Chuck Beatty
Internet Posts, Dec 2006


From: chuckbeatty77 - view profile
Date: Sat, Dec 2 2006 10:13 am
Email: "chuckbeatty77"
Groups: alt.religion.scientology

The most serious intellectual to take on Scientology ever, in a whole book form, was Roy Wallis.

His book: "The Road to Total Freedom: A Sociological Analysis of Scientology" 1977, Columbia University Press, I spent $100 bucks via Amazon, and started reading.

It is unbelievably dense.

Here are a few passages on the context within which Scientology (Hubbard) fits:

His book is so dense; the following is from page 3:

"Rationalist and humanistic intellectuals have tended to be puzzled by this flourishing of exotic new religious and quasi-religious movements in relatively secular societies. Many, viewing contemporary industrial society through sometimes unacknowledged evolutionary eyes, conceive such phenomena as 'regressive' in character. Resort to the occult and the supernatural is seen as a withdrawal from the realities of modern life, a retreat from the anonymity, the tensions, and the individualism of the modern world. For those with Marxist inclination, the new religious are seen as a particularly bizarre form of 'false consciousness.' They have in general been regarded as peripheral to the central features of modern society. Since they are viewed as a fringe phenomenon, ephemeral, and even frivolous, they have not motivated any extensive sociological description or analysis. "

This above is the type of analysis and placing Scientology in context that I have sought to find since I left the movement.

To me Wallis' comments satisfy my curiosity of why Scientology isn't being studied by intellectuals and scholars. I mean I know of NO scholars or intellectuals bothering to read Hubbard's OEC (green) or tech (red) volumes, and NO scholars or intellectuals are bothering to listen to the couple thousand Hubbard lectures that are publicly available, and writing in depth about Hubbard's mental output.

Here is "manipulationist" comment, page 3-4:

"While it may be the case, however, that some new religious movements in advanced industrial societies are more or less explicitly attempts to escape from the more unattractive features of modern life: its impersonality, atomization, materialism and bureaucratization; or attempts to recast it in form, other movements have thoroughly embraced the modern world. They accept rather than reject the values which prevail within it. They are bureaucratic and rationalistic in orientation, and sometimes thoroughly materialistic. They may be relatively impersonal and individualistic rather than communally based. They sometimes seek to incorporate science, or its rhetoric, into their legitimations.

"Such movements, Bryan Wilson has termed 'manipulationist.' Rather than a means of escape from the world, of attaining other-worldly salvation, or of achieving a radical transformation of the prevailing society, they offer the believer some superior, esoteric means of succeeding within the status quo. They offer knowledge and techniques to enable the individual to improve his 'life-chances'; the means of achieving the valued goals of this world. The manipulationist movements appear, in terms of numbers of recruits and income, to be among the more successful of the new religions in industrial societies. Within this category fall Christian Science, the Japanese movement Soka Gakkai, Transcendental Meditation, and the subject of the present work, Scientology."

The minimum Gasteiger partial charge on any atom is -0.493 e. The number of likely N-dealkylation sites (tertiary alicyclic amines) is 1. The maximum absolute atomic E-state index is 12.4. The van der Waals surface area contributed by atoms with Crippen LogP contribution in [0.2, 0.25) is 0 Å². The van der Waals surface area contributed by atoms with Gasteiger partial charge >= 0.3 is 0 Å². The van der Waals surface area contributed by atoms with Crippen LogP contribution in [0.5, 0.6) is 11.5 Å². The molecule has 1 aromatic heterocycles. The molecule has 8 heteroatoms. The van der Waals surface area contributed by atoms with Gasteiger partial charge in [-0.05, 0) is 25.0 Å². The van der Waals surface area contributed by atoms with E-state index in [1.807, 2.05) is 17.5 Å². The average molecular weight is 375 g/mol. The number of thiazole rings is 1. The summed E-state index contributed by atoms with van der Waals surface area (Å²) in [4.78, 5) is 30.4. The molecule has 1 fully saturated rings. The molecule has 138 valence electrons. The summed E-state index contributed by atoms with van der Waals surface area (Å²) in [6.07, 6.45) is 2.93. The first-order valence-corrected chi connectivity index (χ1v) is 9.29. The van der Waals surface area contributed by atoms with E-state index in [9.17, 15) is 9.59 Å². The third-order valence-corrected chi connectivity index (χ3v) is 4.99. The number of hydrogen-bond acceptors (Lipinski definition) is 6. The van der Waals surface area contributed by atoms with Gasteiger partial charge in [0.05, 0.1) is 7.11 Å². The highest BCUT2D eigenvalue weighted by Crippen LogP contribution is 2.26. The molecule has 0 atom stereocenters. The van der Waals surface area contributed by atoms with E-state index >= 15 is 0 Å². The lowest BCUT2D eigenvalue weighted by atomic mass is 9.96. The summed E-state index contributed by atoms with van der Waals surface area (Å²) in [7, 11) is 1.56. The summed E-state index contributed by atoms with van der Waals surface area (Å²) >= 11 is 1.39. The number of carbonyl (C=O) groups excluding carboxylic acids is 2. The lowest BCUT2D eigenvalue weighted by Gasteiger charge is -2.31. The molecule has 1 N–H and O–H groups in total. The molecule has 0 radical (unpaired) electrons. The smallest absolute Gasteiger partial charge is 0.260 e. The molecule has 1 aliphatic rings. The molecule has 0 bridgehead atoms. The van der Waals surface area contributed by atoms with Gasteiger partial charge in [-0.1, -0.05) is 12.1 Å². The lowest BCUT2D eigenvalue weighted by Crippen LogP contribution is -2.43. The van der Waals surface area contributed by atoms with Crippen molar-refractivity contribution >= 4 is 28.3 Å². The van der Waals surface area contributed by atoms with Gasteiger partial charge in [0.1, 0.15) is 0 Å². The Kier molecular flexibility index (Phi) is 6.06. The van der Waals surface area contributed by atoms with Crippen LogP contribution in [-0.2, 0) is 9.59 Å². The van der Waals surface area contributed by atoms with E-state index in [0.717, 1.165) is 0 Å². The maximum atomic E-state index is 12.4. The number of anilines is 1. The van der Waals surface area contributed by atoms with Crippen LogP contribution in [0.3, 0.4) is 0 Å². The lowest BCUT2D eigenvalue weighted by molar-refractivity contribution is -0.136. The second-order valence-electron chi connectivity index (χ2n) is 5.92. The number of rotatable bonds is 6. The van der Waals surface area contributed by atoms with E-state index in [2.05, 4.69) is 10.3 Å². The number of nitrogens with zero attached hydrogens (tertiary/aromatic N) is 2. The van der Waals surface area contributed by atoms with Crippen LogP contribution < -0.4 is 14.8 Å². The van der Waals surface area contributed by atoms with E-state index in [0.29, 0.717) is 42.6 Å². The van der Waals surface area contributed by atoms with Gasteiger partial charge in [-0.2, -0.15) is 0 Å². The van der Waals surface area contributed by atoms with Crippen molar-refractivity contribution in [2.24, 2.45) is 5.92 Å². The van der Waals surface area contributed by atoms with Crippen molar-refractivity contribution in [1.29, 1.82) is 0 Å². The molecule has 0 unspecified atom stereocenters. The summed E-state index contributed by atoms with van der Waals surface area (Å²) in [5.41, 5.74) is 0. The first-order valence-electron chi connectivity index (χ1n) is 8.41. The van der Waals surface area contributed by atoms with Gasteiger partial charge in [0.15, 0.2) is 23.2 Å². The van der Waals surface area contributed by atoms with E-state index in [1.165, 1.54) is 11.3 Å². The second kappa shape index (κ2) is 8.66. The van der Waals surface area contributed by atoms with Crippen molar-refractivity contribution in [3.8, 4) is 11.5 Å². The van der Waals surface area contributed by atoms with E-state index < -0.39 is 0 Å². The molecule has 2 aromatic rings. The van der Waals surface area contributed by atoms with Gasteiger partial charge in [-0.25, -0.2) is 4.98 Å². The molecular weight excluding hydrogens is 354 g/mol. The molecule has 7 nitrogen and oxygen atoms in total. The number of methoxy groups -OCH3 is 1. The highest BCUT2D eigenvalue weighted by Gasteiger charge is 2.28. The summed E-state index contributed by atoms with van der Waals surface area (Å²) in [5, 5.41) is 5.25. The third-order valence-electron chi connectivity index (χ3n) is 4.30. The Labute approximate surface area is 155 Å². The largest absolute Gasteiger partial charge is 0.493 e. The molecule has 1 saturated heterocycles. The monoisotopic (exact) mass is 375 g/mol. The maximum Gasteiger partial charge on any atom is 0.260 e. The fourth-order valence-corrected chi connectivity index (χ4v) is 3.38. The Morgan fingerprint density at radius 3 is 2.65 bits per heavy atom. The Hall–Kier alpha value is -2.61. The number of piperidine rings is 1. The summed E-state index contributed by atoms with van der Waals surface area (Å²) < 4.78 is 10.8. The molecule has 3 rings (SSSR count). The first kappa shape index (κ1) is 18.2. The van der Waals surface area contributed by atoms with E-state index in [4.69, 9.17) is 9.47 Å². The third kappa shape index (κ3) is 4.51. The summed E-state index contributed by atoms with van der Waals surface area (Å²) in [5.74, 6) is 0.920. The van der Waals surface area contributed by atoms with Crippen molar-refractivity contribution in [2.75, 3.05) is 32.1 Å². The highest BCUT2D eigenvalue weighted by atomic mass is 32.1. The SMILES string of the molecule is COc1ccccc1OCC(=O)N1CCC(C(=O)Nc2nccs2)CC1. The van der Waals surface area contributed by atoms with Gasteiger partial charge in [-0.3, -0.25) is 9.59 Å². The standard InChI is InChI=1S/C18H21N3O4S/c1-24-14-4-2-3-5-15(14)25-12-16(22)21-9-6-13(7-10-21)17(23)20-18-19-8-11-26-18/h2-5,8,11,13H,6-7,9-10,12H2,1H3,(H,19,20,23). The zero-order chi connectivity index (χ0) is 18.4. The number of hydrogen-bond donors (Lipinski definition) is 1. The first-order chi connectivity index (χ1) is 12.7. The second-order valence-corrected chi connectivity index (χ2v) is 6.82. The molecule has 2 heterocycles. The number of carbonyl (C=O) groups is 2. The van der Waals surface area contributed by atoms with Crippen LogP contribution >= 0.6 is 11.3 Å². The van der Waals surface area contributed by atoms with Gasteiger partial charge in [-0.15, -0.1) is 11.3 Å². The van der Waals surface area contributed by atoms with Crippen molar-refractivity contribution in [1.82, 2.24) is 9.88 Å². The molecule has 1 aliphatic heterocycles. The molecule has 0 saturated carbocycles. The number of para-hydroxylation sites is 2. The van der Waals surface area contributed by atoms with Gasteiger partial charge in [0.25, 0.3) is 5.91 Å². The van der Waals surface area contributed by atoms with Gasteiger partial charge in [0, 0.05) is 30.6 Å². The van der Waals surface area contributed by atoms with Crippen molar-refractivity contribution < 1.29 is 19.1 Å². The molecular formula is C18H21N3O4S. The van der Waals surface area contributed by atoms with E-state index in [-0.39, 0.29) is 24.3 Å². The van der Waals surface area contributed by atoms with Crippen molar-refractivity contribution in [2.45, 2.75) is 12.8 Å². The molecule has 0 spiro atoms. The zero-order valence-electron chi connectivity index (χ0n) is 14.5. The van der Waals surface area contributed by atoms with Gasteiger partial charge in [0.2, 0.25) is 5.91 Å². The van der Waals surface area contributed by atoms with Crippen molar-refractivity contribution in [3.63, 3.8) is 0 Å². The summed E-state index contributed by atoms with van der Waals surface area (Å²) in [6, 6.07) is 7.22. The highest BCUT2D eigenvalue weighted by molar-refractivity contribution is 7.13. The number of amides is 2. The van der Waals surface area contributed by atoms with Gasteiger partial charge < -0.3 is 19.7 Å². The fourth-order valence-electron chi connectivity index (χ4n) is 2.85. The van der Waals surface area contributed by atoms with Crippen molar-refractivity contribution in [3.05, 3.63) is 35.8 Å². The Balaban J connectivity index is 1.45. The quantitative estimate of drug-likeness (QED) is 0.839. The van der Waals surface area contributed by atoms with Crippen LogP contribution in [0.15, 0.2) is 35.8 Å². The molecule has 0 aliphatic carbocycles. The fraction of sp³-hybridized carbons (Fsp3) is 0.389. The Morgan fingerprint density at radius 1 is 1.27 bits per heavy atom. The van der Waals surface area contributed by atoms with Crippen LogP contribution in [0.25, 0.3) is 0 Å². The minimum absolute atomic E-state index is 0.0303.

- Roy Wallis, "The Road to Total Freedom: A Sociological Analysis of Scientology", 1977, Columbia University Press.

Roy Wallis so far has best answered for me why Scientology gets so little serious effort or attention from existing society's institutions who normally study the hell out of any human endeavor or subject. Scientology remains very unstudied to the depth other things are studied.

Chuck Beatty
Ex-Sea Org (lifetime staffer, 1975-2003)
Flag Dec 1975-Jun 1983 (TTC, Sup, Word Clearer, D of T, etc.)
Int Base 1983-1984 (Routing Forms Pjt)
Snr HCO Int in the FB in LA 1984-87 Re-Training (Int and LA) 87-88
Int Training Org, LA 88 (Sec Checker Sup)
LRH Tech Research and Comps, CMO Int, (Sept 88-Feb 89)
Int RPF (Feb-Mar 89)
PAC RPF (Mar-May 89)
Int Training Org (May-Sept 89) (Admin Sup)
INCOMM Sep 89-Sept 90 (Routing Forms Pjt)
INCOMM Sept 90-May92 (Computer Room LA & Int)
ASI May 92-Dec95 (Computer Room, In-Training Esto)
Decks Int (Dec 95-Jun 96)
Int RPF (Jun 96-Nov 2000)
PAC RPF (Nov 2000-Mar2003)
Routed out March 29, 2003.
Join XSO and network to old Sea Org friends:
I live in Pittsburgh, anyone feel free to call
me anytime: 412-260-1170

Date: Fri, Dec 8 2006 12:57 am
Email: "chuckbeatty77"
Groups: alt.religion.scientology

In one section of this linked writeup by Tory, she mentions some OSA staff and some church hired PIs are being held temporarily by the LAPD.

I was on the PAC RPF around this time, and we had a significant OSA Int arrival around this time, named Neil O'Reily and Neil definitely had jobs dealing as a gobetween between OSA and church hired PIs.

I've always wanted to see what the flap really was, and I think a great way would be if there are any public records of which OSA Int staff were held temporarily by the LAPD, like any public accesible reports.

Chuck Beatty

DISCLAIMER: This site is not connected to or endorsed by the Church of Scientology?. Dianetics?, Scientology are service marks and trademarks reportedly owned by Religious Technology Center, and permission was not sought for their fair use here.

Home. Index for all posts.

This site is hosted for FREE by Click here to get your own Free Website!